I taught Joe how to arrange his fingers, so that his hand can say “I love you” in sign language. He picked it up quickly but then he modified it. If he leaves his ring finger up, too, it means “I don’t like you.” And sometimes, when his little hand was in the air, he was letting me know in no-uncertain terms, “I don’t like you.”
And that about sums it up some days. I blame Being Three, I blame sibling dynamics, I blame dairy, I blame sugar, I blame a lack of napping, I blame myself over and over and over, most of all. About three weeks ago, I realised that almost all of my interactions with Joe were discipline-based. If he was behaving, being “good”, I was off doing something “important” – because there is so much to do, always so much to do. If he was misbehaving, I was laying down the law, in frustration. And I felt him drifting away from me, I felt like he wasn’t himself, I felt like he didn’t like me much, what happened to my joyful boy? He had fits of sullenness. He is always sick with a runny nose and laboured breathing. He was disobedient, deliberate, aggressive, petulant, whiny.
As the weeks went by, I felt more and more sadness at our disconnect, I wanted to snatch him into my arms, run away with him, just us two, hold him, hide, I guess, but his little hand was in the air, the “I don’t like you” sign in response to every time I said, “I love you, Joe-Bear” and we just weren’t speaking the same language anymore.
We were sitting in my parents’ basement a week ago. I was trying to have a grown-up talk with them while the tinies all played, but Joe kept coming out, kept interrupting, kept trying to be funny so that we would look at him, and I was growing irritated, just go play, child. He was doing a Grover routine “Near – far!” and my mother turned to me, she said gently, “Look at how he is only looking at you, Sarah, waiting for you to see him.”
I was so consumed with trying to get him to “behave right” that I was forgetting to look at him. (I cry just remembering how I felt in that moment, how wrong I had been, how I was missing him, if there was failure here, it was not his.)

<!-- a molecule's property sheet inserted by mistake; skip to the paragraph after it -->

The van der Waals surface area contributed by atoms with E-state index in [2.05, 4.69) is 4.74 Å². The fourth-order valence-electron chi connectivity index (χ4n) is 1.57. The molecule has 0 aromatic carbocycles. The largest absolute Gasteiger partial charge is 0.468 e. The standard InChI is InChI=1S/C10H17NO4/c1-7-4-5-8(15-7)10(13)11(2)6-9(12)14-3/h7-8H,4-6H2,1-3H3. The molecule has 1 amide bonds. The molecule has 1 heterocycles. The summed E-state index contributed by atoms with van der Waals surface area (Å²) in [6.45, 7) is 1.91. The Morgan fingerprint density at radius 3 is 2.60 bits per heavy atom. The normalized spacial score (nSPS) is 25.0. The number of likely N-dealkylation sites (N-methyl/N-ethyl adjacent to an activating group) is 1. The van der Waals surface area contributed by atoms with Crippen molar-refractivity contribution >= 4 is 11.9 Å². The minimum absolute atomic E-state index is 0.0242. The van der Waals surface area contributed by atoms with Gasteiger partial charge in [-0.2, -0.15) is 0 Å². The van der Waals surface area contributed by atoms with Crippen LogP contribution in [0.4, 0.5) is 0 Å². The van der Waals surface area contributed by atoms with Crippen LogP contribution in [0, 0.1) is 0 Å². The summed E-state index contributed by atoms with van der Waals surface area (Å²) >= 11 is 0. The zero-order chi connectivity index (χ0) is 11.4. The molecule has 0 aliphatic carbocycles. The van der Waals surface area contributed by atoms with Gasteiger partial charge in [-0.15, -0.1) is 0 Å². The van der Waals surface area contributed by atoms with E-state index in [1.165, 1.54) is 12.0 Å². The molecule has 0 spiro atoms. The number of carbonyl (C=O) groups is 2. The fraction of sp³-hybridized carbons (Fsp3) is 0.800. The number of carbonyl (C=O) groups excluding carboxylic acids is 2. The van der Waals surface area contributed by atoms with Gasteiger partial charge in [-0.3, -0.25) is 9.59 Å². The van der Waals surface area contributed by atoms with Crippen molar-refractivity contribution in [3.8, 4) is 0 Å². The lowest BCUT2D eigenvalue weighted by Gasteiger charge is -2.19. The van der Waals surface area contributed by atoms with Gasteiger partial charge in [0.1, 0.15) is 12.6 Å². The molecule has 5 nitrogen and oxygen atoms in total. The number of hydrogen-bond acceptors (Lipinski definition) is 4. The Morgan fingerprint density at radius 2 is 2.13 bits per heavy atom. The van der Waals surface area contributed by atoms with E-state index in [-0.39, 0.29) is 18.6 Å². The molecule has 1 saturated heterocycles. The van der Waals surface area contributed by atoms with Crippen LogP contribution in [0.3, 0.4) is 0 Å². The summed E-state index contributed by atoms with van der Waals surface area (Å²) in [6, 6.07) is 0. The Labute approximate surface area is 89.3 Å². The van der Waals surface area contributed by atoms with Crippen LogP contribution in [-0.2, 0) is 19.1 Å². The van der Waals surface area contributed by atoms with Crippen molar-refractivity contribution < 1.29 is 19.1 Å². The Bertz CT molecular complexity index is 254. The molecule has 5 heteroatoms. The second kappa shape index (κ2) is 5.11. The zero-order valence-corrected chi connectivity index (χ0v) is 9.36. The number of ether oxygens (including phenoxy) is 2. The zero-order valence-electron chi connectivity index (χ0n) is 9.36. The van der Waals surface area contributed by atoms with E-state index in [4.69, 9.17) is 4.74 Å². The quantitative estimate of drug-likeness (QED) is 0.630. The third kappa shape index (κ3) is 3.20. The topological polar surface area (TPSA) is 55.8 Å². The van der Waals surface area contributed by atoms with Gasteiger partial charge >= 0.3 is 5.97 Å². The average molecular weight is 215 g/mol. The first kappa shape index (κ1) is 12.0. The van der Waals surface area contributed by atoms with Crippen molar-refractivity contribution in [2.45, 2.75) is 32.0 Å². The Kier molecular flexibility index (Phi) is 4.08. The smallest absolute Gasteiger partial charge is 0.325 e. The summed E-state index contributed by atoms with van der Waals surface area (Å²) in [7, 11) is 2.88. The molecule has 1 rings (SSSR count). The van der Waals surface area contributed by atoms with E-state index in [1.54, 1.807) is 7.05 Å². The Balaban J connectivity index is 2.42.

We’re slowly uncovering some deeper truths about Joe, about how he thinks, how he gives and receives love, how he works. And he’s just so different – not bad, not wrong, just different from me - so that I feel like I’m becoming bilingual, it’s a whole new experience, he is not Anne, he’s not me, he’s not Evelynn, he’s his own man, and I am so thankful for that. So thankful for the gift of Joseph.
This new language-learning is intentional, it’s on purpose, I’m slowing down, leaning in to him, this is where Love comes down, in the daily interactions with one small life, this is the inasmuch, and I won’t miss it, I won’t miss him being three and wild and wonderful. I won’t gain the world, and lose my ability to speak my son’s language. I want to see him. I want to hear him. I want him connected to my heart more than I want his unflinching obedience. (But that would be nice, too, don’t get me wrong…)
I have been most challenged in regards to my commitment to gentle discipline with Joe. I’ve deviated from my ideals in desperate attempts to discipline him in the moment, losing sight of the long obedience in the same direction, the root of daily discipleship that goes beyond any “tactic” or “method”.
And yet, I find the more I hold to the holistic practices of connection, gentleness, attachment, the more I see our entire relationship as discipleship for us both, the more his heart reconnects, the more my heart reconnects, the less I know, the more I lean into the wisdom of God, the more I pray, the more I relax, the more I wait in prayer. Joe needs time. He needs laughter. He needs prayer. He needs to work alongside of me. He needs to feel important and valuable to the family. He needs to know I’m watching him. And he probably needs to stop eating sugar and dairy, too.
I tell him I love him. I laugh at his jokes. I’m playing more. I’m disciplining him all day by disciplining myself to be present, to love him in his own language, to see him, really truly see him, to live life with him instead of against him. I laugh at his Grover antics, when he says “Watch me, Mum!” I’m already watching, we’re reading Fox in Socks a thousand times, we’re outside more, we’re working together at the kitchen counter for supper.
Sometimes, when I catch his eye in the minivan now, I now just throw up the sign language version, “I love you” written in my fingers. He grins until his molars are showing, and throws up his own “I love you” sign, no ring finger up to change the meaning - most of the time, but sometimes, that ring finger is still there and I can’t figure out if he’s trying to be funny, or if he means it, some days.
On Mother’s Day, we had a set-to in the morning, it was so hard to get out of the door by myself with all three tinies to get to church, and Joe was resisting every step of the way. I nearly gave up. But we made it, it felt like a Herculean effort. I passed the baby to Brian to hold at church doing the singing, so that I could lift that gigantic boy into my own arms, balance his thighs on my hips, my hands hooked underneath him in a tight grip, my arms aching with his solid weight, just so he can wrap his arms around my back, rest his breath into my neck and listen to me sing into his bristly hair, he could feel me sway and we both needed this.
He came out of Sunday School, a little clay pot in his hand, with a collection of cardstock flowers inside, glued to wooden dowels. They asked Joe, “Why do you love your Mum?”and then they wrote all of his answers on the flowers, a bouquet of why he loves me.
On the first flower, he told them to write on that flower: “She likes me.”